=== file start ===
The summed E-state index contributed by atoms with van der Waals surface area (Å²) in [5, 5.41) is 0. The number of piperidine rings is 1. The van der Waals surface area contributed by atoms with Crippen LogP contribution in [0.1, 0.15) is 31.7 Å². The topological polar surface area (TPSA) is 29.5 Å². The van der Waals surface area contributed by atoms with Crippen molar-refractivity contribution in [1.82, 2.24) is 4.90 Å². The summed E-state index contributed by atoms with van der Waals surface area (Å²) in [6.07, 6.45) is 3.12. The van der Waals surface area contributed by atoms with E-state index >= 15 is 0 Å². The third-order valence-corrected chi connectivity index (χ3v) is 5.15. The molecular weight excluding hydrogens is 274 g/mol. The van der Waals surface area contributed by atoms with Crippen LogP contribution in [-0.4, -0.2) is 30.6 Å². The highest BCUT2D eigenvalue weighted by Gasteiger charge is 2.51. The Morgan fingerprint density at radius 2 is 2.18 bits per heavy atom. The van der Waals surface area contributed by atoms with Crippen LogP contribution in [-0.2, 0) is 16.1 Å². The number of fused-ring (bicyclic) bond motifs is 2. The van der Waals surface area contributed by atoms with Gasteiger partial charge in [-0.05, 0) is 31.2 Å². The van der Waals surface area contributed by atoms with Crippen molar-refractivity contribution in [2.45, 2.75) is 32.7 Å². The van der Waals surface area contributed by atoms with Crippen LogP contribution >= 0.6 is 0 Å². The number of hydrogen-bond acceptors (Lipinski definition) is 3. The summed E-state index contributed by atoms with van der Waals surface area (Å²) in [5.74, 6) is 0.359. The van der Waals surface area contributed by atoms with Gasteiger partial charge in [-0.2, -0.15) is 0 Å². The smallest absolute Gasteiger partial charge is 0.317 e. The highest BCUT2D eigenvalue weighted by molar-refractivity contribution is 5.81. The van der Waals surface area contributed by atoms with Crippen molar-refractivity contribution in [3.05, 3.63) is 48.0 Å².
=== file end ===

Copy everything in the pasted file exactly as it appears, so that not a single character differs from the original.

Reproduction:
The summed E-state index contributed by atoms with van der Waals surface area (Å²) in [5, 5.41) is 0. The number of piperidine rings is 1. The van der Waals surface area contributed by atoms with Crippen LogP contribution in [0.1, 0.15) is 31.7 Å². The topological polar surface area (TPSA) is 29.5 Å². The van der Waals surface area contributed by atoms with Crippen molar-refractivity contribution in [1.82, 2.24) is 4.90 Å². The summed E-state index contributed by atoms with van der Waals surface area (Å²) in [6.07, 6.45) is 3.12. The van der Waals surface area contributed by atoms with E-state index >= 15 is 0 Å². The third-order valence-corrected chi connectivity index (χ3v) is 5.15. The molecular weight excluding hydrogens is 274 g/mol. The van der Waals surface area contributed by atoms with Crippen LogP contribution in [-0.4, -0.2) is 30.6 Å². The highest BCUT2D eigenvalue weighted by Gasteiger charge is 2.51. The Morgan fingerprint density at radius 2 is 2.18 bits per heavy atom. The van der Waals surface area contributed by atoms with Crippen LogP contribution in [-0.2, 0) is 16.1 Å². The number of fused-ring (bicyclic) bond motifs is 2. The van der Waals surface area contributed by atoms with Gasteiger partial charge in [-0.05, 0) is 31.2 Å². The van der Waals surface area contributed by atoms with Crippen molar-refractivity contribution in [2.45, 2.75) is 32.7 Å². The van der Waals surface area contributed by atoms with Crippen LogP contribution >= 0.6 is 0 Å². The number of hydrogen-bond acceptors (Lipinski definition) is 3. The summed E-state index contributed by atoms with van der Waals surface area (Å²) in [5.74, 6) is 0.359. The van der Waals surface area contributed by atoms with Gasteiger partial charge in [-0.2, -0.15) is 0 Å². The smallest absolute Gasteiger partial charge is 0.317 e. The highest BCUT2D eigenvalue weighted by molar-refractivity contribution is 5.81. The van der Waals surface area contributed by atoms with Crippen molar-refractivity contribution in [3.05, 3.63) is 48.0 Å².